It’s official: we haven’t had a financial crisis like this since at least 1603, and commentators here in the U.K. seem to agree that things can never be the same again. Capitalism, if not in question, will be a very different beast from now on. Think donkey on short leash.

It’s all a bit frightening, and though we’re still in the midst of the storm, a growing band of voices here in the U.K. is beginning to see the opportunities for sustainability thinking to emerge strengthened by an unwelcome catharsis.

Take Sir Nicholas Stern, for instance. In his landmark 2006 report on the cost of addressing climate change, he came up with a figure of about 1 percent of GDP — in the U.K., that’s about $20 billion per year. Some economists have since challenged the urgency of doing something on the basis of the discount rate Stern used (as if nature would give a toss). But a more common objection — that this number was far too great to contemplate — is put in stark perspective by Chancellor of the Exchequer Alistair Darling’s $85 billion plan to save the banks.

Fortunately, Stern didn’t shut up. Speaking at the launch of a new climate change economics center at the London School of Economics, he acknowledged the fears people may have about the short term, but said that the current crisis shows the consequences of not managing risk early. With higher energy prices and less disposable income, energy efficiency will look sensible for many consumers. Stern sees great potential for renewable and other low-carbon technology to be an important part of stimulating the economy and prompting the growth that will be needed for a recovery.

Other commentators take a more trenchant line. Forum for the Future’s new report on Climate Futures has analyzed the social, political, economic, and psychological consequences of climate change in scenarios for 2030, illustrating how the actions we do or do not take in the next few years can lead to very different future societies, some of them with very limited appeal.

Writing in October’s Green Futures magazine, Jonathon Porritt — prescient author in 2005 of Capitalism As If the World Matters — sees something of a vanishing point for the capitalism we’ve come to know:

 

In all coverage of the market meltdown, I have seen few, if any, connections made between these toxic time bombs — financial and ecological. You might think they were totally separate phenomena. In fact, they are both products of precisely the same kind of limits-defying, cost-externalizing, profit-maximizing capitalism that has dominated people’s lives for the last three decades. A global economy built on debt-driven consumption and the liquidation of the natural capital assets on which all our lives still depend was guaranteed to self-destruct. It was only a question of when. Now we know.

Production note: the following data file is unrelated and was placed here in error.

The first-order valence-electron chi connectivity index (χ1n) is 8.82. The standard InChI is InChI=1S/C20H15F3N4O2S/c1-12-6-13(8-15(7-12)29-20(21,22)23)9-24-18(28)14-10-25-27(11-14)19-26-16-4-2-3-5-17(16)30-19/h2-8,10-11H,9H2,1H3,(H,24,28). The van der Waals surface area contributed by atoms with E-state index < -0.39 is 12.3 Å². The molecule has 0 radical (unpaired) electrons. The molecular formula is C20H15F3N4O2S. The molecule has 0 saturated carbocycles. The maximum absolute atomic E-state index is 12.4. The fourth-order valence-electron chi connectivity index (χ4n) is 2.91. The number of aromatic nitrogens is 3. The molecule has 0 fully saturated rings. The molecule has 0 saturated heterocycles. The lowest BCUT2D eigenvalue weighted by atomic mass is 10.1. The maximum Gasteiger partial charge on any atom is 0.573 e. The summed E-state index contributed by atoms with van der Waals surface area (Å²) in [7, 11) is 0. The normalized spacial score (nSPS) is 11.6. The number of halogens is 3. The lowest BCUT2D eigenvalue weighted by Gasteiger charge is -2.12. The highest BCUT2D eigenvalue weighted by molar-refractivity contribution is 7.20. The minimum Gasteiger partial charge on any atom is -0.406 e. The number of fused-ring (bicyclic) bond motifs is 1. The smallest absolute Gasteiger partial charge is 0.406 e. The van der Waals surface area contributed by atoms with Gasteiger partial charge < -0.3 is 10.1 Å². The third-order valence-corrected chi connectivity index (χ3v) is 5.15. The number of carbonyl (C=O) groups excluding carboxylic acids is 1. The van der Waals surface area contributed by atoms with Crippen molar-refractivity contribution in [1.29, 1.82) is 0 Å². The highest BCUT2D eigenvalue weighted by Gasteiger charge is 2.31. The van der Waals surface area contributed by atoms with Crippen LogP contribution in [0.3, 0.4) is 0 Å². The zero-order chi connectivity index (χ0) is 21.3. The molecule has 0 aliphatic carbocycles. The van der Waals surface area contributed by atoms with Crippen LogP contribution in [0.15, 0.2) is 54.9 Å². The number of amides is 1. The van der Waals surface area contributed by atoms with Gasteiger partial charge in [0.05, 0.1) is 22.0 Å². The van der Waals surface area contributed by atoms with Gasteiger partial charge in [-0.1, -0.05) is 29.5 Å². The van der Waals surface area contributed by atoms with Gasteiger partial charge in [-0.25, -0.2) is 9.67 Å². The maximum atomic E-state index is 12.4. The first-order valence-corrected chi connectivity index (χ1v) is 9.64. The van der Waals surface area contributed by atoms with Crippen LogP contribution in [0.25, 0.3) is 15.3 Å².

Porritt’s view, increasingly shared by others, is that this financial shock is the front end of a much more profound readjustment that we must now make in our relationship with each other and with nature. Capitalism must be about protecting and building the only capital stock that really matters — that of natural capital, on which all other stocks and flows depend.

Echoing his view, the New Economics Foundation and others have just published The New Green Deal, in which an investment similar in flavor to Roosevelt’s New Deal could stimulate a massive acceleration of low-carbon technology and energy efficiency.

Will the British government be interested in such thinking? There may not be much room for radical proposals in Gordon Brown’s bunker in the next few weeks, but the recent cabinet reshuffle may indicate some reordering of priorities on these issues. I have no idea what kind of defense secretary John Hutton will make, but it’s a relief that he is no longer running the Department for Business, Enterprise & Regulatory Reform (BERR), where he orchestrated the renaissance of nuclear power almost single-handedly. Where the return of Peter Mandelson to the cabinet will take us on business issues remains to be seen, but more interesting is the creation of a new Department of Energy and Climate Change to be led by Ed Miliband, taking away BERR’s energy responsibilities (and hopefully rescuing energy policy from the odd cabal of nuclear enthusiasts there, or at least ending the long-running feud between the industry and environment departments).

Ed, brother of the more famous David, is a bit of an unknown quantity on climate change, but he’s from a younger generation of leftists who see the environment as part of their agenda. He faces some interesting tests immediately — on whether to allow a new coal-fired power station in Kent, on whether to allow Electricite de France to build a new generation of nuclear power plants in Britain, and on how to respond to calls last week from the government’s committee on climate change to raise the bar on greenhouse-gas-emission-reduction targets. Under the chairmanship of former Confederation of British Industry head Adair Turner, the committee has called for an 80 percent cut by 2050, repeating Stern’s estimate that it will cost between 1 and 2 percent of GDP.

Turner claims that we can make the reduction “by using energy more efficiently, by investing in new energy sources, and by making relatively minor lifestyle choices.” Maybe he’s right, but the real test is not whether we think 80 percent is necessary by 2050 — when most of the current cohort of politicians and business leaders will be dead — but whether we can make a 4 percent cut next year, and every year after that.

A radical reshaping of capitalism in the next few months may be just what the doctor ordered.